The COVID-19 pandemic revealed catastrophic failures of imagination, preparation, and decision making by world leaders, global health organizations, and scientists. We hypothesize that preparedness exercises––drawing from military wargaming, cognitive sciences, and complex systems, and capturing the interdependencies of biological, sociological and environmental systems––can advance individual and collective decision making. Such simulations can provide essential intuition and collaborative problem-solving skills for tackling uncertain threats, while elucidating human decision making, including the impacts of unforeseen events, the influences of various kinds of information, and utility of automated decision-support tools. This two-day interdisciplinary workshop will convene scientists, engineers, public health experts, and military game designers to envision the application of simulation gaming to advance global preparedness for uncertain pathogen threats. We will survey the state-of-the art in gaming science and explore the development of simulation-based games that:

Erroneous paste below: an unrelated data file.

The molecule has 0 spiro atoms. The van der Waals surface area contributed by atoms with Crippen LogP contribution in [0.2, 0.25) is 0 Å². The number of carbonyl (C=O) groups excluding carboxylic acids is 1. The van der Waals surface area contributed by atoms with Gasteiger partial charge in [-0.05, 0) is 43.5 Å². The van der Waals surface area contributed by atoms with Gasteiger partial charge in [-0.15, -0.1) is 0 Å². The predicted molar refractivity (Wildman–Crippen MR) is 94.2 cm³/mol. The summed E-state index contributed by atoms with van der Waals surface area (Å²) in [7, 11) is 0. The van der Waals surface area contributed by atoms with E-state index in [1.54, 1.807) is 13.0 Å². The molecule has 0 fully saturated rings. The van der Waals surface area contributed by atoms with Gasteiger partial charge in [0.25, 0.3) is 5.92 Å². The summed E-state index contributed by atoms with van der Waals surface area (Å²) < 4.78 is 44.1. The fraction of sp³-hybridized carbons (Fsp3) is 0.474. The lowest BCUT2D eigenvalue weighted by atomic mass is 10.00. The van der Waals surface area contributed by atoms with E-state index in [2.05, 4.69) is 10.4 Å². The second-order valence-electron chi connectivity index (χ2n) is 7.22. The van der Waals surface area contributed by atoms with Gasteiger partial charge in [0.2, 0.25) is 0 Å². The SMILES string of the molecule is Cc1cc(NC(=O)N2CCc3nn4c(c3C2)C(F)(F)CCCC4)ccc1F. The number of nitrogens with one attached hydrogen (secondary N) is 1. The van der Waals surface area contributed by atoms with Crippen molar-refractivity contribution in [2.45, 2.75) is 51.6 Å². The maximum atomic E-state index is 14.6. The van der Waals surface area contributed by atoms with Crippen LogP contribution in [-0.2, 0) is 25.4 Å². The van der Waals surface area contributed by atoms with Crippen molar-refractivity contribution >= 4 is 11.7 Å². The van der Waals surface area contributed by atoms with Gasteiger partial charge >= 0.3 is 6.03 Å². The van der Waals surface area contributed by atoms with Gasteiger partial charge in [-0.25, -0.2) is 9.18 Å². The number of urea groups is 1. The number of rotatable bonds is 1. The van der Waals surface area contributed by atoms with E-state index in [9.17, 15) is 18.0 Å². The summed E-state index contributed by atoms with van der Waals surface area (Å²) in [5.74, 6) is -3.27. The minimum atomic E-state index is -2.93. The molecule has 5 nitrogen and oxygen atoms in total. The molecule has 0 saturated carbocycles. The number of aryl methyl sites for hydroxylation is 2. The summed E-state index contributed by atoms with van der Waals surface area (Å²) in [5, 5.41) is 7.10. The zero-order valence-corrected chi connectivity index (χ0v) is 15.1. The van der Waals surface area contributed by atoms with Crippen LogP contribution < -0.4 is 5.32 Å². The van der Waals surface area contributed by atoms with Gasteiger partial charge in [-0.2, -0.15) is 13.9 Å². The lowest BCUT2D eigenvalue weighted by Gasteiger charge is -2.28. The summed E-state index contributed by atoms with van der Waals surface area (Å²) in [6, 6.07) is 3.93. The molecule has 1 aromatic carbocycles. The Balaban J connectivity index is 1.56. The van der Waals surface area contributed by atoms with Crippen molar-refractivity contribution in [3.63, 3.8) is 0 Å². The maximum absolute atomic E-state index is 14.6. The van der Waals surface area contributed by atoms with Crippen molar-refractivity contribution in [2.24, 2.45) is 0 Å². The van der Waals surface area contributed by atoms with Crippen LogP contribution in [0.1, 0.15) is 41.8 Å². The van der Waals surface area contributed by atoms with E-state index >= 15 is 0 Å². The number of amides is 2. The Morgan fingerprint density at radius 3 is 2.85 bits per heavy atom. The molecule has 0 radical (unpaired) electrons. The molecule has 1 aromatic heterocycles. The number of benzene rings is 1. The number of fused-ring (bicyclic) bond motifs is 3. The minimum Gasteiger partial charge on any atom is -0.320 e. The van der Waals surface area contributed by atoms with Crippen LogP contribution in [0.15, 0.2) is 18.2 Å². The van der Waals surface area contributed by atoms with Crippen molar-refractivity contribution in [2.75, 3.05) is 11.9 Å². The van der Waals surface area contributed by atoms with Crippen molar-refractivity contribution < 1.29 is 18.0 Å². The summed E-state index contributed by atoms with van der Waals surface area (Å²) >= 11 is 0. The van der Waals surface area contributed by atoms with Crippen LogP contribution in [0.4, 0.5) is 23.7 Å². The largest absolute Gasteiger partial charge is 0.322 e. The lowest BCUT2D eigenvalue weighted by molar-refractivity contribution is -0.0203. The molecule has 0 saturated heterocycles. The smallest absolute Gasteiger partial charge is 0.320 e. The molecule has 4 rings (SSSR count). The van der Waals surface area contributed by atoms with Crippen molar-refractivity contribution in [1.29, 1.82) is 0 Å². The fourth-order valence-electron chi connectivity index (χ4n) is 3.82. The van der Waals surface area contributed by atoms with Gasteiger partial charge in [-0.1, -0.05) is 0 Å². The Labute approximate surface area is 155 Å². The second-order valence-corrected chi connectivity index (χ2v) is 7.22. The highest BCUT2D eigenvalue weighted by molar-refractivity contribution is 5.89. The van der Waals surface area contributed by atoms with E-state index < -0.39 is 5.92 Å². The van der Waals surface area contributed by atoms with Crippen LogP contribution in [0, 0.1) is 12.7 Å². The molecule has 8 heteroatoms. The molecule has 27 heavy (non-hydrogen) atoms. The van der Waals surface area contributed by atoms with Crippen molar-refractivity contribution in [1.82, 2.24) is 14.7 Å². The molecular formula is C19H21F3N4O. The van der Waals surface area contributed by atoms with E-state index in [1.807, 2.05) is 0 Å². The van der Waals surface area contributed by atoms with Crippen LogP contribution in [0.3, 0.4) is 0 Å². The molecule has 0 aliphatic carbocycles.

1. Improve individual and collaborative decision making in the face of uncertain pathogen threats;
2. Enable the design of robust pathogen-related threat surveillance, prevention, and response systems;
3. Elucidate cognitive and behavioral processes that drive human responses to pathogen threats.
Drawing on expertise spanning epidemiology, decision-making science, cognitive and human factor engineering, artificial intelligence, psychology and behavioral economics, we aim to articulate a 5-10 year research agenda for advancing the art and science of simulation gaming for global threat resilience.